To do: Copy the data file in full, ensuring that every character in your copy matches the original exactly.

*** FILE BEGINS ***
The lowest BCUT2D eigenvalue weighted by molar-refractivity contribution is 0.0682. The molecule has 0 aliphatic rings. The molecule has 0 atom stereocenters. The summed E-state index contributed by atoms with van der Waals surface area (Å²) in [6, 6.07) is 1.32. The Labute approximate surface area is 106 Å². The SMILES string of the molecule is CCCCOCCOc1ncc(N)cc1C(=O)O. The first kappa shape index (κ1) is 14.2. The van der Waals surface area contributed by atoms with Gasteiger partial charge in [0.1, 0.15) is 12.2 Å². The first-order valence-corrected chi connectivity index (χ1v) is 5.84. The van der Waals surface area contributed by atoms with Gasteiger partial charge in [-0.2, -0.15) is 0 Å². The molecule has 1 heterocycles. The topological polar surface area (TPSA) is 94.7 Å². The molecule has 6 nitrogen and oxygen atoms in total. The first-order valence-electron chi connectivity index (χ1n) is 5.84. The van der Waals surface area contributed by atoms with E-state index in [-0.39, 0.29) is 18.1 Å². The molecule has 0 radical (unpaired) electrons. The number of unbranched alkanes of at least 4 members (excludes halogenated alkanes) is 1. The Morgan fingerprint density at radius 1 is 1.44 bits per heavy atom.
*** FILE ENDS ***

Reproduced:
The lowest BCUT2D eigenvalue weighted by molar-refractivity contribution is 0.0682. The molecule has 0 aliphatic rings. The molecule has 0 atom stereocenters. The summed E-state index contributed by atoms with van der Waals surface area (Å²) in [6, 6.07) is 1.32. The Labute approximate surface area is 106 Å². The SMILES string of the molecule is CCCCOCCOc1ncc(N)cc1C(=O)O. The first kappa shape index (κ1) is 14.2. The van der Waals surface area contributed by atoms with Gasteiger partial charge in [0.1, 0.15) is 12.2 Å². The first-order valence-corrected chi connectivity index (χ1v) is 5.84. The van der Waals surface area contributed by atoms with Gasteiger partial charge in [-0.2, -0.15) is 0 Å². The molecule has 1 heterocycles. The topological polar surface area (TPSA) is 94.7 Å². The molecule has 6 nitrogen and oxygen atoms in total. The first-order valence-electron chi connectivity index (χ1n) is 5.84. The van der Waals surface area contributed by atoms with E-state index in [-0.39, 0.29) is 18.1 Å². The molecule has 0 radical (unpaired) electrons. The number of unbranched alkanes of at least 4 members (excludes halogenated alkanes) is 1. The Morgan fingerprint density at radius 1 is 1.44 bits per heavy atom.